Village of Geneseo24.3639.20   US 20A east / NY 39 eastNorthern terminus of US 20A / NY 63 and NY 39 / NY 63 overlaps
York30.2648.70  NY 36Hamlet of Greigsville
GeneseePavilion36.9259.42  NY 246 southNorthern terminus of NY 246
37.8960.98  NY 19
40.9065.82  US 20Hamlet of Texaco Town
Batavia49.8380.19   NY 5 east / NY 33 eastEastern terminus of NY 5 / NY 63 and NY 33 / NY 63 overlaps
50.1080.63     NY 33 west / NY 98 to I-90 / New York ThruwayWestern terminus of NY 33 / NY 63 overlap
50.8581.84  NY 5 westWestern terminus of NY 5 / NY 63 overlap
Village of Oakfield56.2390.49  NY 262 eastWestern terminus of NY 262
Alabama62.57100.70  NY 77 southSouthern terminus of NY 63 / NY 77 overlap
64.06103.09  NY 77 northNorthern terminus of NY 63 / NY 77 overlap
OrleansMedina71.80115.55   NY 31 west / NY 31A eastSouthern terminus of NY 31 / NY 63 overlap; western terminus of NY 31A
72.76117.10   NY 31 east / NY 31E westNorthern terminus of NY 31/ NY 63 overlap; eastern terminus of NY 31E
Ridgeway76.34122.86  NY 104 westWestern terminus of NY 63 / NY 104 overlap
76.50123.11  NY 104 eastEastern terminus of NY 63 / NY 104 overlap
Yates82.11132.14  NY 18Northern terminus, Hamlet of Yates Center
1.000 mi = 1.609 km; 1.000 km = 0.621 mi

See alsoEdit


  1. ^ a b c d e f Dickinson, Leon A. (January 12, 1930). "New Signs for State Highways". The New York Times. p. 136.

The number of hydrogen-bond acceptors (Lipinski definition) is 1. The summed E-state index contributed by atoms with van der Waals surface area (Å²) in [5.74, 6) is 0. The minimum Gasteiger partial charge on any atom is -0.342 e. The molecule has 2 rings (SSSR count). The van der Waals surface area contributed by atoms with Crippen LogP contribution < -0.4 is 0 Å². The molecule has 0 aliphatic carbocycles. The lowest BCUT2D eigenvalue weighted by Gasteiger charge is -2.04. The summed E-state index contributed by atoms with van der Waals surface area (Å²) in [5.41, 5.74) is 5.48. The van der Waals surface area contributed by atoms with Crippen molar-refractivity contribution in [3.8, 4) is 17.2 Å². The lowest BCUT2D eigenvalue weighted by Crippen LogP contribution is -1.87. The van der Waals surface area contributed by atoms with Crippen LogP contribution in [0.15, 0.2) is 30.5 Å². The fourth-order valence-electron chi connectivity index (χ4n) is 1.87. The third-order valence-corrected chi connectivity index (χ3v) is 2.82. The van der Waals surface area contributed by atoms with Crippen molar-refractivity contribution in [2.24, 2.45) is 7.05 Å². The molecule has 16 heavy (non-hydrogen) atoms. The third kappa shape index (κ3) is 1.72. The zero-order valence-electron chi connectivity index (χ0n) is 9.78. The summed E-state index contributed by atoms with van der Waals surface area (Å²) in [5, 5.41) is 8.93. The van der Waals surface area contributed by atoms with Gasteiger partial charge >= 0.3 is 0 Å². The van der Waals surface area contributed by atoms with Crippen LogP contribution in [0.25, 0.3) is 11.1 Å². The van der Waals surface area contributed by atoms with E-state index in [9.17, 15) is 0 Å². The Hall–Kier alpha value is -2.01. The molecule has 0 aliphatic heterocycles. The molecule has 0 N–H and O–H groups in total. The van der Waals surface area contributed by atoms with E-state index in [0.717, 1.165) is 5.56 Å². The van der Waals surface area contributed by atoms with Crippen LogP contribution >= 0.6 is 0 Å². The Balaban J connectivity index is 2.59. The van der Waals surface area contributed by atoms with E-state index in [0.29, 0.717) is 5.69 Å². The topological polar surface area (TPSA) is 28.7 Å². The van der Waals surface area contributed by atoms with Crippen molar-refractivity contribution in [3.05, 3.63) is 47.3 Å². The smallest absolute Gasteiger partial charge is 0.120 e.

2. ^ a b "2011 Traffic Volume Report for New York State" (PDF). New York State Department of Transportation. September 25, 2012. pp. 124–125. Retrieved April 6, 2013.
  3. ^ a b [citation needed]
  4. ^ a b c d e f g h i Google (April 5, 2013). "overview map of NY 63" (Map). Google Maps. Google. Retrieved April 5, 2013.
  5. ^ a b "Route 63 Corridor Study" (PDF). New York State Department of Transportation. Retrieved December 14, 2007.
  6. ^ a b Medina Digital Raster Quadrangle (Map). 1:24,000. New York State Department of Transportation. 1996. Retrieved November 15, 2009.
  7. ^ a b c New York State Legislature. "New York State Highway Law § 341". Retrieved April 6, 2013.
  8. ^ State of New York Department of Highways (1909). The Highway Law. Albany, NY: J. B. Lyon Company. pp. 59, 63–64. Retrieved April 6, 2013.
  9. ^ New York State Department of Highways (1920). Report of the State Commissioner of Highways. Albany, NY: J. B. Lyon Company. pp. 523, 542–544. Retrieved April 6, 2013.
  10. ^ New York State Legislature (1921). "Tables of Laws and Codes Amended or Repealed". Laws of the State of New York passed at the One Hundred and Forty-Fourth Session of the Legislature. Albany, NY: J. B. Lyon Company. pp. 42, 64–66. Retrieved April 6, 2013.